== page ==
What about shoes?  Wingtips and cap toes never fail you.  Loafers can work, too, as long as they’re not too weird.  Fancy tassels and weird two-toned colors are off-putting.  It goes without saying that you should wear socks. Actually, it doesn’t go without saying.  I interviewed a guy who didn’t have on socks.  NEXT!

Here are some shoes that will do you in before the interview starts:

I don't know what you call these, but I don't like them.

I don’t know what you call these, but I don’t like them.

A guy wore these to an interview with me.  I couldn’t quit looking at them, thinking “What the hell is wrong with this guy?  You can’t wear those with a suit!”  Later, when our committee met to discuss the interviews, everyone LOVED this guy.  I just said, “Hey, did you see his shoes?  There’s a problem here.”  Oh, how they scoffed at me!  So, I was out-voted, and we hired him for the summer.  It was a disaster, of course.  The guy couldn’t follow rules and was just generally annoying.  The shoes told the story.

One final thought on clothes:  Just wear something normal.  If you have the urge to make a statement with your attire, resist it.  You may fancy bolo ties and cravats in your personal life.  Good for you, but I don’t want to see that.  Don’t be, as a colleague of mine once said, a “glitzy bastard.”

Here’s how I deal with this in my life.  My wife picks out my clothes.  Try that, except use your own wife or girlfriend.

DON’T ACT WEIRD

This is a tough one, because you may be weird.  If you’re in law school, the chances are pretty good that your are.  You have to tamp that down for your interview.

I interviewed a young man who had quite the impressive resume’.  He was an outstanding student with an impressive work history.  After we exchanged pleasantries, here is how the interview started:

HIM I was just in the bathroom and noticed that I have this big zit on my face.

He was correct.  He then explained that his face breaks out when he’s nervous.  I couldn’t focus on anything else.  I was checking his face to see if there would further eruptions.

Then, there was the guy who held his tie between his index and middle fingers and flipped it up and down when he talked.  Finally, he looked down at his tie and said:  “I keep doing that, don’t I?”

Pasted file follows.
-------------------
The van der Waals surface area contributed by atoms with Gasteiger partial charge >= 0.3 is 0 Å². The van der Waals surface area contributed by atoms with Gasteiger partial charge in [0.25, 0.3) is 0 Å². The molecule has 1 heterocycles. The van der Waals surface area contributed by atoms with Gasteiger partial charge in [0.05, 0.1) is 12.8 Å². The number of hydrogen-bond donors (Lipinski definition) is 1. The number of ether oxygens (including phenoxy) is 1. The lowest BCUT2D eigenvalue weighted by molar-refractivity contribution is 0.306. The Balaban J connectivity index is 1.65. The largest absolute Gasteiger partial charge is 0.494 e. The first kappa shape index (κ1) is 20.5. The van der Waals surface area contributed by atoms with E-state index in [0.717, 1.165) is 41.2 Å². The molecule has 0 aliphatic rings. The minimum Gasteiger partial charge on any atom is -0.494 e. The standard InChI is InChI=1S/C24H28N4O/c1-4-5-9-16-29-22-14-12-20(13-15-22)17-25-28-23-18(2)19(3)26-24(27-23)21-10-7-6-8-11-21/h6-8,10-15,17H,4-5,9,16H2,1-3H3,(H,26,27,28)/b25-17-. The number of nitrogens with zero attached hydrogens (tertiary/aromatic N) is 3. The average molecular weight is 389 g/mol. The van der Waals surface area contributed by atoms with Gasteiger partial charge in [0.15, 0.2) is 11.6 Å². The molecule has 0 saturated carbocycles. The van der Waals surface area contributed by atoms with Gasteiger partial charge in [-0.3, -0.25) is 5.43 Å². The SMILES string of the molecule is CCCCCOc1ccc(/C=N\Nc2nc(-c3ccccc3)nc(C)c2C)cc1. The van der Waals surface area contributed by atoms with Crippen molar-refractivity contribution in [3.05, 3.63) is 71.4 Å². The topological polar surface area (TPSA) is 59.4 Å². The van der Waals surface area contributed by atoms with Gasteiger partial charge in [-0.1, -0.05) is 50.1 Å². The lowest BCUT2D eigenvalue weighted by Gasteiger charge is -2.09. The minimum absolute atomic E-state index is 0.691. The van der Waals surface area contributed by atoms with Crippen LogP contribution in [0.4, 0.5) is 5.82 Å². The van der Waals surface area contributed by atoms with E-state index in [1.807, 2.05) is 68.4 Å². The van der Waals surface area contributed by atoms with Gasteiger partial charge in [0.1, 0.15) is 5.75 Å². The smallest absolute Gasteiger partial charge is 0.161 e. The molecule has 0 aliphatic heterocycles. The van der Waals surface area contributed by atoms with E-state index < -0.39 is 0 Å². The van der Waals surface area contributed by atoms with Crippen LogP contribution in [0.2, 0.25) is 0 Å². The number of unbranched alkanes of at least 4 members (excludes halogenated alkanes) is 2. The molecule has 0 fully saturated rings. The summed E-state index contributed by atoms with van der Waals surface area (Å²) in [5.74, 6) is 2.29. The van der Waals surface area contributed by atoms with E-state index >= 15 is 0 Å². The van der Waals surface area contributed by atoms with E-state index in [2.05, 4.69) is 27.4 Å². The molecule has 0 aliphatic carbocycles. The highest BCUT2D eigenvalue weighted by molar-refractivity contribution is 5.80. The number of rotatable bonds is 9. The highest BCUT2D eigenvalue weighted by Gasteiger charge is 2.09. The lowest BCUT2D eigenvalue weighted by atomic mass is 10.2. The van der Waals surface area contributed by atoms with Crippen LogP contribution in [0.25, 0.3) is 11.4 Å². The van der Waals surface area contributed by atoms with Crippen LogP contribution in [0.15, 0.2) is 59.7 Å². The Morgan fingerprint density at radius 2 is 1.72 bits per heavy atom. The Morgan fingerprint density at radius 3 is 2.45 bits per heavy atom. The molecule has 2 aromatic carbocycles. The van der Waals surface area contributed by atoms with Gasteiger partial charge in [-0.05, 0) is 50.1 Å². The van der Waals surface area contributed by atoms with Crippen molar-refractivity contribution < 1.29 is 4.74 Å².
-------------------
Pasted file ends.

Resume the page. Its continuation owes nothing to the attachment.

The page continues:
A young lady had to take a break during our interview for a snack.  It was okay with me, but it did make the interview drag a bit.  She answered my questions between handfuls of chips.

I could list a dozen more similar tales, but I won’t.  The bottom line is that you may have to hide your true self during the interview.  I used to tell interviewees:  “If you spend a lot of time wearing Spock ears and playing Dungeons & Dragons, just keep that to yourself.”

NO ONE LIKES A POMPOUS ASS

Although being a pompous ass may well go hand in hand with being a lawyer, most people don’t like pompous asses.  Here are just a few things NOT to say in your interview:

  • I’m a perfectionist. [Oh, good.  We all want some over-achieving jackass around us all day].
  • Your firm has a great reputation. [This means nothing to me.  My firm had a reputation at one point of being a miserable sweat shop.  We knew that.]
  • I’m interested in International Law. [Good for you.  Go find an International Law Firm].
  • I enjoy working hard.  [No one enjoys that.  If you do, I don’t want to be around you.]
  • I’m a self-starter [Really?  As opposed to a sloth who has to be kicked to get moving?]

The simple truth is that you aren’t that impressive.  Yes, a work ethic and baseline intelligence are necessary, but if you’ve made good grades you likely meet those requirements.  Remember:  Your goal is to come across as reasonably normal.  You can’t really impress a pompous ass like me anyway.

Oh, don’t carry a brief case.  That just makes me want to beat you over the head with it.

FACIAL HAIR

Again, this applies to men only (usually).  Take it easy on the odd facial hair.  Here is a photo of one of my sons:

My son's facial hair is a non-starter for an interview.

My son’s facial hair is a non-starter for an interview.

I love my son, but if I were interviewing for a new son, he wouldn’t get a call back.

The basic beard or mustache is fine.  Mutton chops are not.  The same goes for the classic Fu Manchu.  The soul patch is definitely out, too.